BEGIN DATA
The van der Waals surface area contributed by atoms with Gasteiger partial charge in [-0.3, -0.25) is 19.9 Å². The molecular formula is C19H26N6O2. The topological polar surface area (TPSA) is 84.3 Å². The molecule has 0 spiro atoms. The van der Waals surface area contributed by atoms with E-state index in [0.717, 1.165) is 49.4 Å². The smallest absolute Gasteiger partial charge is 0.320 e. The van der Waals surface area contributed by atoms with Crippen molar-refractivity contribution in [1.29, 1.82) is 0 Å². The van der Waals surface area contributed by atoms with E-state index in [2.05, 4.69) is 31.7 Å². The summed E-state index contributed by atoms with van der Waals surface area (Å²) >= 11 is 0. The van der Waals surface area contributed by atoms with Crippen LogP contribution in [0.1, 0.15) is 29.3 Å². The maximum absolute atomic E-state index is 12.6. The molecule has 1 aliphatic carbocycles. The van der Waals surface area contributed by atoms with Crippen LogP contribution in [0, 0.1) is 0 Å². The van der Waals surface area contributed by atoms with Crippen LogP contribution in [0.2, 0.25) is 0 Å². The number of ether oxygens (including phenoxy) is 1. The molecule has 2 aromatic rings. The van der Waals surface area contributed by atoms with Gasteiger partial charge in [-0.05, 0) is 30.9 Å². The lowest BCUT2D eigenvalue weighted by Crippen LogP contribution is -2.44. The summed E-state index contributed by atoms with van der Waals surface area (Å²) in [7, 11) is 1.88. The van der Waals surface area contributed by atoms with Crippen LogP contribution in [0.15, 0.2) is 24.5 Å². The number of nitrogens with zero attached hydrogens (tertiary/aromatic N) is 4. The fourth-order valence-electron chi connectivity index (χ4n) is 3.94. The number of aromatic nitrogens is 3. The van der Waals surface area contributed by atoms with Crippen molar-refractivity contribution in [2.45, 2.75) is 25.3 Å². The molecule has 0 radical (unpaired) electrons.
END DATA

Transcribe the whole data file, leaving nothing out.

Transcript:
The van der Waals surface area contributed by atoms with Gasteiger partial charge in [-0.3, -0.25) is 19.9 Å². The molecular formula is C19H26N6O2. The topological polar surface area (TPSA) is 84.3 Å². The molecule has 0 spiro atoms. The van der Waals surface area contributed by atoms with E-state index in [0.717, 1.165) is 49.4 Å². The smallest absolute Gasteiger partial charge is 0.320 e. The van der Waals surface area contributed by atoms with Crippen molar-refractivity contribution in [1.29, 1.82) is 0 Å². The van der Waals surface area contributed by atoms with E-state index in [2.05, 4.69) is 31.7 Å². The summed E-state index contributed by atoms with van der Waals surface area (Å²) >= 11 is 0. The van der Waals surface area contributed by atoms with Crippen LogP contribution in [0.1, 0.15) is 29.3 Å². The maximum absolute atomic E-state index is 12.6. The molecule has 1 aliphatic carbocycles. The van der Waals surface area contributed by atoms with Crippen LogP contribution in [0, 0.1) is 0 Å². The van der Waals surface area contributed by atoms with Crippen LogP contribution in [0.2, 0.25) is 0 Å². The number of ether oxygens (including phenoxy) is 1. The molecule has 2 aromatic rings. The van der Waals surface area contributed by atoms with Gasteiger partial charge in [-0.05, 0) is 30.9 Å². The lowest BCUT2D eigenvalue weighted by Crippen LogP contribution is -2.44. The summed E-state index contributed by atoms with van der Waals surface area (Å²) in [7, 11) is 1.88. The van der Waals surface area contributed by atoms with Crippen LogP contribution in [0.15, 0.2) is 24.5 Å². The number of nitrogens with zero attached hydrogens (tertiary/aromatic N) is 4. The fourth-order valence-electron chi connectivity index (χ4n) is 3.94. The number of aromatic nitrogens is 3. The van der Waals surface area contributed by atoms with Crippen molar-refractivity contribution in [2.45, 2.75) is 25.3 Å². The molecule has 0 radical (unpaired) electrons.